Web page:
The water rose more than six feet above sea level Tuesday. That was the second-highest level ever recorded in the city. Another wave of high water hit the next day.
Tourists floated suitcases through St. Mark’s Square, where officials removed walkways to prevent them from drifting away. Wooden boards that shop and hotel owners have placed on doors in previous floods couldn’t hold back the water.
Venice Mayor Luigi Brugnaro said the damage is estimated at “hundreds of millions of euros.”
He said “St. Mark’s Basilica has sustained serious damage, like the entire city and its islands.” He added, “Venice is on its knees.”
Reporting for WORLD Radio, I’m Kristen Flavin.
Islamic Jihad fires rockets at Israel following ceasefire announcement » Violence continued in Gaza on Thursday. The Palestinian militant group Islamic Jihad fired a barrage of rockets at Israel—just hours after the group announced a ceasefire.
That announcement came after two days of fighting, triggered when Israel killed a top commander in the Iranian-backed group. Militants retaliated by firing more than 400 rockets into Israel.
Israeli forces responded with a counterattack on Islamic Jihad targets, killing more than 30 Palestinians. Some rights groups reported that civilians were among the dead.
Deval Patrick announces White House bid » Even as some Democrats have pulled the plug on their White House bids in recent weeks, new candidates are still jumping in.
AUDIO: I’m Deval Patrick. I used to be governor of Massachusetts, but that’s not where I started ...
Deval Patrick heard there in a video announcement on Thursday, declaring his candidacy. The 63-year-old served two terms as governor, leaving office in 2015.
His entrance comes days after former New York City Mayor Michael Bloomberg filed paperwork in Alabama to run in the Democratic presidential primary. Bloomberg has made no official announcement about his plans.
Also this week, former GOP South Carolina Governor Mark Sanford announced that he’s ending his primary challenge to President Trump.
I’m Kent Covington. Straight ahead: what shrinking family sizes tell us about shifting priorities. Plus, a Christian music artist pioneering a new sound. This is The World and Everything in It.
MARY REICHARD: It’s Friday, the 15th of November, 2019. We’re so glad you’ve joined us today for The World and Everything in It. Good morning, I’m Mary Reichard.
MEGAN BASHAM: And I’m Megan Basham. Hey, Mary, six days until Nashville!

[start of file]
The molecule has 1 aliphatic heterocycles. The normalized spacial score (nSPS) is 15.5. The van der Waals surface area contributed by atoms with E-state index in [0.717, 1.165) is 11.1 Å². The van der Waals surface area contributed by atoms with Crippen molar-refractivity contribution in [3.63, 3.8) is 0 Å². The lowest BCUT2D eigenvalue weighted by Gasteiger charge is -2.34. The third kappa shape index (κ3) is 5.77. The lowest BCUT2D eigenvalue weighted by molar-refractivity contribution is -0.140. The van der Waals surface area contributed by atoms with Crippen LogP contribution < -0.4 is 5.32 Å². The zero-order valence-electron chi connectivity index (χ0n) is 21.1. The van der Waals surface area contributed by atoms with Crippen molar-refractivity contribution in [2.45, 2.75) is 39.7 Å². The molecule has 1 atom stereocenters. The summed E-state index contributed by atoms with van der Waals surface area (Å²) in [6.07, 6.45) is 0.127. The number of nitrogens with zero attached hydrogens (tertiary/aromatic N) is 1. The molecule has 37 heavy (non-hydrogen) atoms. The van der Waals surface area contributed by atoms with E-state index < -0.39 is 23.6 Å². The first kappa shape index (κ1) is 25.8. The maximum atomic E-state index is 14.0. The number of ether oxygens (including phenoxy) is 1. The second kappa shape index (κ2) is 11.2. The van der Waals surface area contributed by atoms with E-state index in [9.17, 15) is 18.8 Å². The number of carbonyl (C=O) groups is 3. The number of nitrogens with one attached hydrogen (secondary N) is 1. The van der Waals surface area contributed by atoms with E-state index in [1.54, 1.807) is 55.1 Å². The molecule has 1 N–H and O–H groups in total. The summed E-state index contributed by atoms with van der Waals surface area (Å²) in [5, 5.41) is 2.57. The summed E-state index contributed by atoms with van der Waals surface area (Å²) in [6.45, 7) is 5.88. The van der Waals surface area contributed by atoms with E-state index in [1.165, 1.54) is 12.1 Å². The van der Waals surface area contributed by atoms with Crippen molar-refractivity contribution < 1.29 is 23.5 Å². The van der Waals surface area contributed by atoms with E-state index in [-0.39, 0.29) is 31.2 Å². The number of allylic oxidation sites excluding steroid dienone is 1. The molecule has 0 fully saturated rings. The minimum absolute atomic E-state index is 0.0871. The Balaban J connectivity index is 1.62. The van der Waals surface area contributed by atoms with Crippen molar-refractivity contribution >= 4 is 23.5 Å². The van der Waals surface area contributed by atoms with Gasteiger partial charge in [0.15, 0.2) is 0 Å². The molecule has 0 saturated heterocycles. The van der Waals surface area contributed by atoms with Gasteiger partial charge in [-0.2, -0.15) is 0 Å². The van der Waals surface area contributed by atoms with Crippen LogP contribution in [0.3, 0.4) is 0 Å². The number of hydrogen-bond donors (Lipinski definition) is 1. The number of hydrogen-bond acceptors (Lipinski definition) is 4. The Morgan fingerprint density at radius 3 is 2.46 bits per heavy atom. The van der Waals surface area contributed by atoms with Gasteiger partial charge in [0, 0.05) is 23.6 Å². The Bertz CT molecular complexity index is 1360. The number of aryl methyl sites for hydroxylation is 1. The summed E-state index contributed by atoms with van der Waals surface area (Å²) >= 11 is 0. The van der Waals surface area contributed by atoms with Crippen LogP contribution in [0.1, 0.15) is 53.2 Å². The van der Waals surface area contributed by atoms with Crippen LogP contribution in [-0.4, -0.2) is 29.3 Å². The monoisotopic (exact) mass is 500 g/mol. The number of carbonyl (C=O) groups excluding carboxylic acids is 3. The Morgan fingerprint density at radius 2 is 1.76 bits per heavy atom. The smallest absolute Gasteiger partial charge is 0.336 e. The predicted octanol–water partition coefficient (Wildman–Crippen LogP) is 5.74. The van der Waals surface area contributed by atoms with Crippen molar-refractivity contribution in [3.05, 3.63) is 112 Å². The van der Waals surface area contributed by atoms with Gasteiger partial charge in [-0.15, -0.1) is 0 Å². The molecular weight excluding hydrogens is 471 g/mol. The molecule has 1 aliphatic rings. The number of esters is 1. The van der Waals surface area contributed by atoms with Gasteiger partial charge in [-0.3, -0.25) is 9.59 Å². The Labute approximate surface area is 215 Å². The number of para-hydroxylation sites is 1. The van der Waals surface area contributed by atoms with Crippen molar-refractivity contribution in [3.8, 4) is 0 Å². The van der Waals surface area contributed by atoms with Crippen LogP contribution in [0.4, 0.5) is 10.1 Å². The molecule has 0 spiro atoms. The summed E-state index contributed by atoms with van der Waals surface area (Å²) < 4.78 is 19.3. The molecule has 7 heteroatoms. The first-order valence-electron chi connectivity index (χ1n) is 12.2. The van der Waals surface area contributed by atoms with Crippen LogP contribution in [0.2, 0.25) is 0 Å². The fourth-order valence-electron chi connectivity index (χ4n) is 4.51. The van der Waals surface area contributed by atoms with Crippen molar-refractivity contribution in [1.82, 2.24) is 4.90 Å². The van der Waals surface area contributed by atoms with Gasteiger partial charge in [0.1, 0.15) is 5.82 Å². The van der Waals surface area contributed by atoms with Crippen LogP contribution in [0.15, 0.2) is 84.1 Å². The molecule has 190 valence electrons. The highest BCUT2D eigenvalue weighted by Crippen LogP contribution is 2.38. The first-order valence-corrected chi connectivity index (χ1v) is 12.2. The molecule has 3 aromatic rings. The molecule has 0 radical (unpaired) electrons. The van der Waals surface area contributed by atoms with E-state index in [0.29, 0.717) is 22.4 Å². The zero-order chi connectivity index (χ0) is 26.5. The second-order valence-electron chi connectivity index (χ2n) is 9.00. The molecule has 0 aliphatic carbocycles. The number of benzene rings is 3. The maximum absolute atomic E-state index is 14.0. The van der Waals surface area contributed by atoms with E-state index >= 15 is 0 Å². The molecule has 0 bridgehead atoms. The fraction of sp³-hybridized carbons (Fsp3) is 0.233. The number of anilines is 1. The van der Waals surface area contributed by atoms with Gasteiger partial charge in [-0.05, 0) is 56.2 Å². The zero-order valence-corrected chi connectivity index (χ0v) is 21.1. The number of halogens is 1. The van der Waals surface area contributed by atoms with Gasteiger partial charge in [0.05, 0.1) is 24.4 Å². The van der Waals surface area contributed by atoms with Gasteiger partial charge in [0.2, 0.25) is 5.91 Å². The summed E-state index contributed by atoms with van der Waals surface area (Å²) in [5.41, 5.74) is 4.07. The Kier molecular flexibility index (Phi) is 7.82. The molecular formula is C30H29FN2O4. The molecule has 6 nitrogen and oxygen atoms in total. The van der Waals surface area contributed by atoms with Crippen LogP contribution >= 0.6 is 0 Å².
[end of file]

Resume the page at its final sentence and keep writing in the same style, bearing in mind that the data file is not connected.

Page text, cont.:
REICHARD: I know, can’t believe it’s almost here. I wonder if we’ll have time to see the Country Music Hall of Fame while we’re there! And if Brad Paisley is listening…
BASHAM: (laughs) Well, if he is, here’s the scoop: Thursday evening in Nashville it’s The World and Everything in It Live! A time to meet listeners and put together bits of the program in front of a live audience.
REICHARD: And we’ll talk about why sound journalism based on verified facts and Biblical truth matters. This really is a team of journalists, support staff, and listeners who make it all happen.
BASHAM: Yes, so if you’re in the Nashville area next Thursday, we hope you’ll come out so we can meet you. All the info you need is at this address: worldandeverything.org. Click on the “engage” tab, then “live events.” Seats are free, but you do have to register to get in.
REICHARD: Registration required, event free. Alright then!
Now on to Culture Friday.
Maybe you’ve heard that birth rates in the United States have fallen to all-time lows. What may surprise you is that this isn’t just an American or even European problem. Fertility is plummeting all over the world. Japan, China, Saudi Arabia, Nigeria, Mexico, Malaysia—all are having fewer babies. Some nations have even started paying families to have more.
Among wealthy nations, almost all birth rates are now below replacement levels. Meaning women aren’t having enough children to replace themselves and a father. One standout exception: Israel.
Researchers warn fewer babies mean demographic trouble in the future. A shrinking workforce hurts economic productivity. It hurts consumer spending. More older people means fewer young people to finance government programs like social security and medicare.
BASHAM: Trevin Wax joins us today for Culture Friday. He’s a theologian, a blogger, and author. His books include This is our Time: Everyday Myths in Light of the Gospel.
So Trevin, I recently saw a tweet from W. Bradford Wilcox, the sociologist and director of the National Marriage Project. He half-jokingly said, “I know it’s been a newsy three years. But folks, this matters a lot more than the latest DJT drama.” By which he meant President Trump.